Peter Kafka

I wonder, if I run a chain of theaters, how do I convince myself to make room for a romantic comedy, when I know the most consistent audience will be for these event movies, and maybe horror movies as well. It seems that ultimately I am going to cede that property to the big franchises.

Jason Kilar

I think he will give his first real estate to the big shows. No doubt about that. But keep in mind that many of these theaters have 12, 20, 20+ screens. So I think not every screen will be given to a superhero movie. Theaters are going to act in their own best interest, and I think their best interest is going to be to lead with the show… but I think the future of the industry will involve romantic comedies and nuanced dramas not exclusively. , on some screens.

Peter Kafka

If I’m a fan of dramas and romantic comedies, should I feel bad that it will be harder to see those things in theaters? Or should I feel good because it’s easier to watch those things at home?

Jason Kilar

I think it’s a very positive development, for two reasons: 1) it’s a model that allows for more aggressive investment in romantic comedies and dramas, and 2) giving the consumer choice which I think is ultimately a good thing. And for those who are involved in the theatrical experience, I think they’re going to have that. And for those who prefer the comfort of the sofa, they will have it too.

Peter Kafka

You are leaving WarnerMedia when it merges with Discovery. Do you think that combination will be big enough to compete? Or will they have to buy more stuff or sell to someone else?

Jason Kilar

I will speak at a higher level about the industry in general. I think it’s fair to say that there are more players in the streaming world right now than I think the industry will support at scale. So I think there will be additional chess moves that are going to happen.

Peter Kafka

What was the first thing on your to-do list that you couldn’t do?

Jason Kilar

I don’t know if there is. I’ve always tried to think long term, and what we’ve done in the last two years is not just about 2021 or 2022, but also about the next decade. We have 10-year plans.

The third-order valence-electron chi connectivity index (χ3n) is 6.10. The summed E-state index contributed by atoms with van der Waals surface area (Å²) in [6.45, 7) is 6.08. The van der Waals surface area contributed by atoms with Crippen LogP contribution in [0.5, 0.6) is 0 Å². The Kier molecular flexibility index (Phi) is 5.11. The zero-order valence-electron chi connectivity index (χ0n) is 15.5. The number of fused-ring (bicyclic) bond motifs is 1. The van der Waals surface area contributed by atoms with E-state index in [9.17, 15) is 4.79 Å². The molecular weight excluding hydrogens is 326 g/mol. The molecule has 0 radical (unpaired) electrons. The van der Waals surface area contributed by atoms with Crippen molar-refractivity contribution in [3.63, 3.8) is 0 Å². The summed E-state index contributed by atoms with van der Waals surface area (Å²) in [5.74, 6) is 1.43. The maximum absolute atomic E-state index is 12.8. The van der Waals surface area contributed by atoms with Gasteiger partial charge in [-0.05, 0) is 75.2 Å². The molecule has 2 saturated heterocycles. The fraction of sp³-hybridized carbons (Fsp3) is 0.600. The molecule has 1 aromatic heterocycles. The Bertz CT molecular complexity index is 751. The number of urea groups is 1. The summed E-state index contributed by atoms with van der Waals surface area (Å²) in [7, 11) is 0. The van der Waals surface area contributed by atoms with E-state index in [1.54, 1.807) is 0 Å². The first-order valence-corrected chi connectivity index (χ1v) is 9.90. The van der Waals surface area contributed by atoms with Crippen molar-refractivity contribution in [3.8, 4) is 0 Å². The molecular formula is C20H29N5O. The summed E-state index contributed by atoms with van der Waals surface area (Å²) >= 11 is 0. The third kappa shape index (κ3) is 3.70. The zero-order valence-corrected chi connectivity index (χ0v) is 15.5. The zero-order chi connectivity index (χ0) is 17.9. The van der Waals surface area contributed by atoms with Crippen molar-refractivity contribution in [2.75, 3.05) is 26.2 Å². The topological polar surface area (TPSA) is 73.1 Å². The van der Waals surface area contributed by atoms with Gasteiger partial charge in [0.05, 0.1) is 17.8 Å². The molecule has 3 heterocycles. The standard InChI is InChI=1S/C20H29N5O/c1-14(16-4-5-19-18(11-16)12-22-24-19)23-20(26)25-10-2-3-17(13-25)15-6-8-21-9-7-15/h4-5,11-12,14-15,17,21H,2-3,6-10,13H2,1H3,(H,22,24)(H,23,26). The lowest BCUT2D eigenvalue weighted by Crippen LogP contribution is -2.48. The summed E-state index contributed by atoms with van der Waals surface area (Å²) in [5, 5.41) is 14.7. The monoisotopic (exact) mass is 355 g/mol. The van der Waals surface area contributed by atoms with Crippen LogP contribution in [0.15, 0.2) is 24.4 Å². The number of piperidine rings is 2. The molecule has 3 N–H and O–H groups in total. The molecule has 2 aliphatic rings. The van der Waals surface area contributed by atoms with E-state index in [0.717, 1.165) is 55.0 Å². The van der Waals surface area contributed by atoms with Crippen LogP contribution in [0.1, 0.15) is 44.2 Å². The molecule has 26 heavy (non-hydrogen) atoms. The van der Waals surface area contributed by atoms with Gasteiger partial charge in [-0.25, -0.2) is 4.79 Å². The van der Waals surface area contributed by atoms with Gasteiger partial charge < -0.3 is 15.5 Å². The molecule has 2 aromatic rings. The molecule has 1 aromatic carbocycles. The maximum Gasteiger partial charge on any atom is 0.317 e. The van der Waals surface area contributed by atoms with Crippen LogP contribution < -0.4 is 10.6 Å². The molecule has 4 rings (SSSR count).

Peter Kafka

Did you offer any advice to David Zaslav and his team on what to do with the team and the plans you have set?

Jason Kilar

At the end of the day, I’m handing over the keys to David, so he can go and lead as he sees fit. That’s the way he should function in this situation. The way the transaction was set up was that Discovery would be in control and therefore David can make those decisions.

Peter Kafka

Do you regret the way you handled [former CNN head] Jeff Zucker leaving CNN, firing him, and the aftermath of that?

Jason Kilar

I accepted Jeff’s resignation [Note: Both the New York Times and Wall Street Journal have reported that Kilar told Zucker he would have to leave his job after learning Zucker had failed to disclose a relationship with Allison Gollust, CNN’s chief marketing officer]. But to answer your question: No, I don’t regret anything. As I have mentioned publicly, decisions have been made regarding CNN and I feel good about it.

You be the judge of CNN+, but when you look at what’s happened, in the last two weeks alone, you have what I believe to be the strongest news franchise in the world, firmly embracing a solid, scalable, paid business model. And I think 10 years from now, that will make a difference for CNN. So I have no regrets. [Disclosure: Recode and Vox Media created Land of the Giants, a documentary series now streaming on CNN+; my editor Samantha Oltman and I were executive producers for the project.]

Peter Kafka

What’s next for you?

Jason Kilar

Good question. That will be for the next conversation you and I have.